conducting a hydrolysis reaction for varied lengths of time to stepwise hydrolyze the glycan chains anchored on the test cell sample;

adsorbing the test cell sample hydrolyzed for varied time lengths with the first adsorbent and the second adsorbent, respectively; and

measuring the amount of the first adsorbent and the second adsorbent adhering onto the test cell sample hydrolyzed for varied time lengths, respectively.



[0049] Preferably, by measuring the amount of the first adsorbent adhering onto the test cell sample and the second adsorbent adhering onto the test cell sample hydrolyzed for varied time length, the first test correlation and the second test correlation are acquired.

[0050] Preferably, the profiling, adsorbing and measuring steps comprise:

applying a series of bias voltages to the test cell sample;

adsorbing the test cell sample with applying the bias voltages with the first adsorbent and the second adsorbent, respectively, and adsorbing the test cell sample without applying the bias voltages with the first adsorbent and the second adsorbent, respectively;

measuring the amount of the first adsorbent adhering onto the test cell sample and the second adsorbent adhering onto the test cell sample with applying bias voltages, and measuring the amount of the first adsorbent adhering onto the test cell sample and the second adsorbent adhering onto the test cell sample without applying bias voltages, respectively.



[0051] Preferably, the first and second correlation reference correlation between the glycan distribution pattern of the test cell sample profiled by using bias voltages and the amount of the first and second adsorbent adhering onto the profiled test cell sample is acquired.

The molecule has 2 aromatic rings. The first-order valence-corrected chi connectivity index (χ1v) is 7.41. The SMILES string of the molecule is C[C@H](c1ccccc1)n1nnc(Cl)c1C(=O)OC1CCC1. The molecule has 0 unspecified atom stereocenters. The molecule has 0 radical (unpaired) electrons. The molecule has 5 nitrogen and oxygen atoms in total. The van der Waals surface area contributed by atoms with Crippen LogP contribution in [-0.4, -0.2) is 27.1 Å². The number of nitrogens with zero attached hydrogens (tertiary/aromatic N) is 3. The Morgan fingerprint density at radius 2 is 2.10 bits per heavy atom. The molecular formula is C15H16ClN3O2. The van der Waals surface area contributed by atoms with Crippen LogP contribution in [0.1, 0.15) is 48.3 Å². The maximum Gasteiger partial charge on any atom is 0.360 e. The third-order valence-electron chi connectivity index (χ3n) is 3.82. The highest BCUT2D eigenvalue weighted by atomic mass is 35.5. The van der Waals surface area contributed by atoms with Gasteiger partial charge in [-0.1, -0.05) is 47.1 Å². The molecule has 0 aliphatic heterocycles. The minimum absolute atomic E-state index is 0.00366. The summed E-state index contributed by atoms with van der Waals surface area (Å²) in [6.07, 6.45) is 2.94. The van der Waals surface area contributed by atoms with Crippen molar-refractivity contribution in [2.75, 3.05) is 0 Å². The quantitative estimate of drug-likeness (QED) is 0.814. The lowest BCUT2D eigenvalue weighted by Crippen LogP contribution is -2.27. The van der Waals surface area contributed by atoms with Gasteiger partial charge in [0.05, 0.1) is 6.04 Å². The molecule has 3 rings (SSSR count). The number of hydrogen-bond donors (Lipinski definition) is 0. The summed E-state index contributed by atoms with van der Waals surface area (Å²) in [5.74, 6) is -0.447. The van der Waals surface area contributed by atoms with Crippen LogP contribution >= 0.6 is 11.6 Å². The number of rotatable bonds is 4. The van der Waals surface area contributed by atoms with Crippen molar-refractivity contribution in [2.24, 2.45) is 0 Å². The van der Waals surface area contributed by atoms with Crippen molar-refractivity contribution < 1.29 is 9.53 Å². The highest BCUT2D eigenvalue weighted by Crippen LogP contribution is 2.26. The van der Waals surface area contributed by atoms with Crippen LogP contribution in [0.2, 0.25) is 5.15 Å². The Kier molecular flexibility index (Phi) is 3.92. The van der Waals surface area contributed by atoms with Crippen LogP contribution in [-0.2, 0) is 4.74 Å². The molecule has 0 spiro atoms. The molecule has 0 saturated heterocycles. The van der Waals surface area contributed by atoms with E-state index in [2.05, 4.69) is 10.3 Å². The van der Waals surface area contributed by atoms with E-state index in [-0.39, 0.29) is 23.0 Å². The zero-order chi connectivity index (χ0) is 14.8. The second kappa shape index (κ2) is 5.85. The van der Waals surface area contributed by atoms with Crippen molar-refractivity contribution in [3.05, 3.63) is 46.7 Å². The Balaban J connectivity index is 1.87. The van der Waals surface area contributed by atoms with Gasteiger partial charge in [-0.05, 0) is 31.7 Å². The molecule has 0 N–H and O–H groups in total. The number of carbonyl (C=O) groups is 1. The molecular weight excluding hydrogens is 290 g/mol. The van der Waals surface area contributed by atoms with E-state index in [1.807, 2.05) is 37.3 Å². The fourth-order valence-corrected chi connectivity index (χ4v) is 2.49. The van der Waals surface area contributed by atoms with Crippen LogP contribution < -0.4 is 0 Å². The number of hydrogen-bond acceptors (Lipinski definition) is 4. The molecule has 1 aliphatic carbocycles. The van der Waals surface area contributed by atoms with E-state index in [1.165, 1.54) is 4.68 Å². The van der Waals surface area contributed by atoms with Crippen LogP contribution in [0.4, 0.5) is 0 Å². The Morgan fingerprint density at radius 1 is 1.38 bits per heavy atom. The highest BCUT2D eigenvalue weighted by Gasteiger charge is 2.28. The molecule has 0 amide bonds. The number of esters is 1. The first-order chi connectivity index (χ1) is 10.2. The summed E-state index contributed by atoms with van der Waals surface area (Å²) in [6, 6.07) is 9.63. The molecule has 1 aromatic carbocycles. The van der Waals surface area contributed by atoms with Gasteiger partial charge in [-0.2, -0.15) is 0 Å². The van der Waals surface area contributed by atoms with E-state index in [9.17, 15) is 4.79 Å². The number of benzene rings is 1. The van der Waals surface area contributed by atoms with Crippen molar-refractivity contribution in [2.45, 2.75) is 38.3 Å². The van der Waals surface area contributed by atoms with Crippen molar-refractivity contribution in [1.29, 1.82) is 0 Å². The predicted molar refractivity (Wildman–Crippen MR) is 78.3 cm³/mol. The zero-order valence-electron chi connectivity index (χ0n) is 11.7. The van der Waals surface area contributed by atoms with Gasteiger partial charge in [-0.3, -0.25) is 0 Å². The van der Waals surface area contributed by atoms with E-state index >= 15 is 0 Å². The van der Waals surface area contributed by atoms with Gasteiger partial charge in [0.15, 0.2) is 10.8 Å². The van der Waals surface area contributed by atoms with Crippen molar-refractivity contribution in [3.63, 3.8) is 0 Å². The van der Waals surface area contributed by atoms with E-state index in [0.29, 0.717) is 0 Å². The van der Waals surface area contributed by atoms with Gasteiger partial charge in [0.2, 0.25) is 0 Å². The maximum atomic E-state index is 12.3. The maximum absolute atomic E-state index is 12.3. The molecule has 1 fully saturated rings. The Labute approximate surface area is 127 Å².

[0052] The following examples are provided to aid those skilled in the art in practicing the present disclosure.

EXAMPLE 1


Cancer cells


Acid-catalyzed hydrolysis



[0053] Human normal colon fibroblast (CCD-18Co) and colon cancer cell lines (SW-1116, SW-480, SW403, LoVo, HT-29) were fixed on a low-e slide. The cell sample was immersed into 0.001 N HCl(aq) (pH=3) for a given time length. The HCl(aq) was then removed by D.I. water washing. The sample was dried and ready for the measurement of FTIR imaging.

Wax-physisorption-kinetics-based FTIR imaging



[0054] The tissue sample was immersed into the solvent of dimethylbenzene (Xylene, C8H10) in the range from 53 °C to 62 °C for 24 hours to remove the paraffin-embedded within tissue section, and the infrared spectrum of the sample fixed on the low-e slide was acquired as the spectra background.

[0055] The sample was waxed by immersing into the xylene solution with 5.5 wt% beeswax (C46H92O2) or Paraplast (or n-pentacosane) (as adsorbent) for 5 minutes, and then heating sample at 45°C for 10 minutes to evaporate xylene residue adhering on the sample. The waxed sample was partially dewaxed by using xylene for 5 seconds, and then stayed at room temperature for evaporating xylene completely. The spatially-resolved infrared spectra of the sample were acquired by FTIR imaging system. After deducting the background, the signal represents the amount of adsorbent residue adhering onto sample surface.